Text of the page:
Tag Archives: peace

The Venus Flytrap: A Postcard, For You

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When was the last time that the most urgent of my hopes was only that there will be bitter gourd for lunch? Because I am eating alone today, the meal is slow to come, and so I sit on the porch and look at the pepper-vined trees and ponder this until it does. There was no rain in the morning, and so the shrine visit – my most urgent hope otherwise – has been completed. It will be days before I have to think of anything else. It has been years since I have thought of nothing at all.

The food is ready. I’m disappointed – no batter-fried bitter gourd, my favourite, but there are long beans, to which I am allergic. Still, when I’m serving myself in the thatch-roofed hall, a downpour begins, and so I eat as slowly as I can, watching the earth become muddy, knowing that the sunken courtyard in the red house will fill a few inches, but dissipate by the time I return. I am here to fill my own well – but more than that, just to cleanse it, wash away all that was accumulated from everywhere but here.

So this is where I come to escape. At night, owls cry and a mad rooster from the poultry farm next door raises a ruckus. During the day, sunlight laces through leaves susurrous in the wind, and because the eight dogs know me well, I walk without fear. I find starfruit and mangosteen on the ground: echoes of my South East Asian childhood in the soil of South India. Corn grows nearby: a new experiment. There is a pool, another new thing, in which my friend threatens to skinnydip. I have a view from my window.

The memory of this place takes me a long way. I contain it the way some creatures contain water, subsisting on their interior resources long after their landscape has betrayed them.

Nearly everything I have written in the two years since I first began coming here has been a postcard – meant for one person, but sealed from no one’s eyes. But, dear reader, this is my week without letters. It is only for you that I reconnect to civilization at all. I intend to write nothing else, although tonight, in the town, I will read my poems to a few people. When I read them to my friend on the roof of this house a few evenings ago, I had looked up to see a faint rainbow in the west. I who have been led so wary by omens accepted it without suspicion.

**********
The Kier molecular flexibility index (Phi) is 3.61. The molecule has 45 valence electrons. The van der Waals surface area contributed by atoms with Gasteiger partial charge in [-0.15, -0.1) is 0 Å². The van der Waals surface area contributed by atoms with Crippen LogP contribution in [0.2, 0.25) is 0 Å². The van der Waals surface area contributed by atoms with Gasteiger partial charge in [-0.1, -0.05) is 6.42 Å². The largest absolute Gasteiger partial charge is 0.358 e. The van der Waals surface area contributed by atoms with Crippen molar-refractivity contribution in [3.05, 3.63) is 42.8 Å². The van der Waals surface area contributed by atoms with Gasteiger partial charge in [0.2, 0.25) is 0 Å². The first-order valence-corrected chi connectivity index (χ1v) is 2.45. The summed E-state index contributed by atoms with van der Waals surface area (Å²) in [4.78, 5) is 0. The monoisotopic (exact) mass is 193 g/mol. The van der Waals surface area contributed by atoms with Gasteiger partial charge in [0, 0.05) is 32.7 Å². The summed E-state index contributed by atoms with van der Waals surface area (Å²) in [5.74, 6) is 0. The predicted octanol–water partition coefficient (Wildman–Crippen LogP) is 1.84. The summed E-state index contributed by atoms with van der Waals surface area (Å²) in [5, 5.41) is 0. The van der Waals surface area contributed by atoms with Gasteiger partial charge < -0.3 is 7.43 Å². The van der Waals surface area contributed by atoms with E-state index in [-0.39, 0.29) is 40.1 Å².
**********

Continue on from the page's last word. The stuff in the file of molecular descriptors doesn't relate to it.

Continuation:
And because it is you who is my intended now, I have wondered for days what to say to you. What can I tell you of the beauty of these present things, for which no description suffices? Snippets of conversation, an understated happiness that cannot really be imparted, of what use is all of this to you? Here, where I do not have to be who I am supposed to be, because I can be who I am, think of me today not as a witness but a well-wisher: wishing for you the same, a place so generous with its grace you can carry it back to wherever it is you must be, a deep source, a sweet scar.

An edited version appeared in The New Indian Express. “The Venus Flytrap” is my column in the Zeitgeist supplement. Previous columns can be found here.

Book Review: Rock and Roll Jihad by Salman Ahmad

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Salman Ahmad was born into a fairly charmed life: the son of a manager at Pakistan International Airlines, he travelled all over the world as a child, and migrated with his family to Tappan, New York, at the age of 12, where he discovered the world of concerts, liberal values, cross-cultural camaraderie and his own passion for music-making. So when he was sent back to Lahore in 1982 to pursue medical studies, the shock of dislocation was compounded by the shock of censorship and conservatism in an increasingly insular society. When the young Ahmad’s precious guitar is broken by a member of the self-proclaimed moral police, his destiny is sealed. He too becomes radicalized, but instead of retreating into bigotry and hatred, he accepts as his personal jihad the spreading of love and understanding, through the power of music.

Today, Salman Ahmad is known as Pakistan’s first real rock star, a musician who brought a message of hope to a politically complex part of the world with the bands Vital Signs and Junoon, and an ambassador for cultural relations whose work has dealt with repairing the divides between Islam and the West, and Pakistan and India. Rock and Roll Jihad, his memoir of his personal journey so far, is an inspiring account by a compassionate messenger of peace.